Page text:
U-M's production of the musical tragedy "Bernarda Alba" mixes period costumes and an abstract set to confront contemporary issues facing women
Fredrico Garcia Lorca wrote The House of Bernarda Alba in 1936, shortly before he was murdered by a nationalist firing squad during the Spanish Civil War. Michael John LaChiusa shortened the title to Bernarda Alba when he set the play to music and added lyrics; he made some changes to the play while keeping the essential story:
Bernarda Alba assumes the role of family head after her husband’s funeral. She orders her five unmarried daughters, ages 20-39, to mourn for eight years, as her mother did before her. It will be as though the house is bricked up; even crying is forbidden. One problem is that three of the sisters are enamored with the handsome Pepe el Romano—the eldest is engaged to him—and jealousy takes center stage. But what exactly can the sisters do under the circumstances? Turns out, some life-altering things.
When the musical tragedy opened at Lincoln Center in New York in 2006, the scenic design was drab, a realistic depiction of this closed and lonely home.
For Linda Goodrich's production of LaChiusa's Bernarda Alba adaptation that's running November 10-13 at the University of Michigan, scenic designer Jungah Han dropped the drab for what Goodrich calls a “wildly inventive” set. The stark red floor is bordered by a black playing area, with a kind of ceiling that descends to oppress the characters. Actors step out of character and onto the rim at times to witness the action or to narrate.
Costume designer Christianne Myers dresses most of the characters in black, shades of gray, and ghostly white. The all-women ensemble wears basic blouses and aprons with simple lace shawls, short veils, and fans. Black circle skirts complete the outfits.
Only Adele, the youngest, defies her mother’s wishes. She will have love no matter what. And she will wear green.
In addition to revealing character traits and helping set time and place, costumes have to allow actors to move. In this case, choreographer Ron De Jesus staged authentic flamenco dances, something new to Goodrich and the team, and Myers says she had to study the way the skirts would move before designing them.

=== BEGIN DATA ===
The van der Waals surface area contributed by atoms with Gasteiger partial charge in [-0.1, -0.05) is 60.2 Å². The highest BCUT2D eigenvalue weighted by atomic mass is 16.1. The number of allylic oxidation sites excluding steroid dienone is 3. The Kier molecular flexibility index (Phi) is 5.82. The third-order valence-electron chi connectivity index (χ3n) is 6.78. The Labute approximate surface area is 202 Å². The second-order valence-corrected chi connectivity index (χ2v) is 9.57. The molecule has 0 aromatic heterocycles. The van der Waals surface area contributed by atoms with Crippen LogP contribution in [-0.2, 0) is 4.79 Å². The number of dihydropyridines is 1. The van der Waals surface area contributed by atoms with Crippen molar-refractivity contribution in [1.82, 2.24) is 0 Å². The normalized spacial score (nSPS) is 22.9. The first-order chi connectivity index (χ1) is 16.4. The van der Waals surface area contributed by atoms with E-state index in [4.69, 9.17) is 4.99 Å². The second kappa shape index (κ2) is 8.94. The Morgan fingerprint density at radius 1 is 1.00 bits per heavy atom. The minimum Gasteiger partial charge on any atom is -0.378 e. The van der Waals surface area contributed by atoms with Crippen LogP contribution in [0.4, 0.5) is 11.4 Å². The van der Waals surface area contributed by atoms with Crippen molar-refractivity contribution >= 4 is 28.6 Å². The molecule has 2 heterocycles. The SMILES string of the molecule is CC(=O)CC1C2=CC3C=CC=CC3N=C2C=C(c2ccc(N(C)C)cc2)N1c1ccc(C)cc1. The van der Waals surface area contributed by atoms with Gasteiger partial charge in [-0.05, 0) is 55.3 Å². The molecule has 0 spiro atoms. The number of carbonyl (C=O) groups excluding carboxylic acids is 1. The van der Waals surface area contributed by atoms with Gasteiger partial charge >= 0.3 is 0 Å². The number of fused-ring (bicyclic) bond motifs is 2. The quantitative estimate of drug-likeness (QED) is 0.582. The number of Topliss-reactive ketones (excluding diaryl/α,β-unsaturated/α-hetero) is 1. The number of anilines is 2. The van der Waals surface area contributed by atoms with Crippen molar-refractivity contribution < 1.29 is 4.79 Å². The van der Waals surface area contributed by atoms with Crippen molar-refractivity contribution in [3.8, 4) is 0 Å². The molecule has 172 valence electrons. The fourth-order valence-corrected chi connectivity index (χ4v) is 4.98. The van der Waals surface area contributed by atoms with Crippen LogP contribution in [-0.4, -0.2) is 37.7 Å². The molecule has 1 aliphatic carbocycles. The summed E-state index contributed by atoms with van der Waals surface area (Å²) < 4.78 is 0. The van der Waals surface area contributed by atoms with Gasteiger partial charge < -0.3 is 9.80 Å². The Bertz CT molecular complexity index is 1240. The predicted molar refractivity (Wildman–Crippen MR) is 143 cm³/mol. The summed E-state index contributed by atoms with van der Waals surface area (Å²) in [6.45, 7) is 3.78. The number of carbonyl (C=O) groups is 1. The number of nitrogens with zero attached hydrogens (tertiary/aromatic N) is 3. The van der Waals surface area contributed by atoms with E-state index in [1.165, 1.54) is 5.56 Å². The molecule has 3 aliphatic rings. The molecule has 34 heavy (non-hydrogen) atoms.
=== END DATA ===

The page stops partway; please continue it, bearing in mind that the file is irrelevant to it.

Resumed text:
The contrast between the abstract set and realistic period costuming as well as the use of actors who step out of character serves to connect the actors to the audience, pull spectators out of the action, and ask us to think about what we’re seeing.
And what Goodrich wants us to think about is the repression of women, a story that is timeless and never ends well.
“One of the themes I find extremely relevant in today’s world is the policing of women and how the extreme misogyny, repression, and shaming prompts women to disempower or disrespect each other, in an attempt to [exert] agency,” she says.
U-M chose the plays for this season last spring, before Roe v Wade was overturned and before women in Iran began protesting oppression at great risk.
“I’m shocked that we’re once again at a time when women and LGBTQ people are fighting for bodily autonomy," Goodrich says. "This is an important and sadly relevant time for this story to be told.”
U-M has a dramaturg for the first time, Karin Waidley, who helped students answer questions they had about the text and historical background. She says they talked about gender norms at the time and about Lorca’s life and sexuality—he was gay, in a society that would have demanded the same sort of sexual repression the women experience in this.
The music director/conductor is Catherine A. Walker, the lighting is designed by Shelby Loera, and the sound is by Al Hurschman. Others who helped create this work include fight directors Erik Dagoberg and Atticus Olivet, production stage manager Ainsley Grace, assistant scenic designer Ryan Espitia, and assistant dramaturg Ty Amsterdam.
Goodrich says mounting the piece was extremely challenging: "Walker worked with a difficult score and unique, interesting instrumentation. The SMTD Stearns collection supported us in allowing use of some very rare instruments."
The director, who has staged some of the most delightful musicals at U-M, says “there is no lightness in this work. I hope that the audience may see where different decisions could have been made to affect a more hopeful outcome. We get to choose how we respond. I hope that theater will always help us to look to better our world.”
Ann Arbor-based arts journalist Davi Napoleon did her undergraduate work at the University of Michigan and holds a doctorate in theater history, theory, and criticism from New York University. Her book is Chelsea on the Edge: The Adventures of an American Theater.
“Bernarda Alba” runs from November 10-13 at the Arthur Miller Theatre on the University of Michigan’s North Campus, 1226 Murfin Ave., Ann Arbor. For tickets and further information, visit tickets.smtd.umich.edu.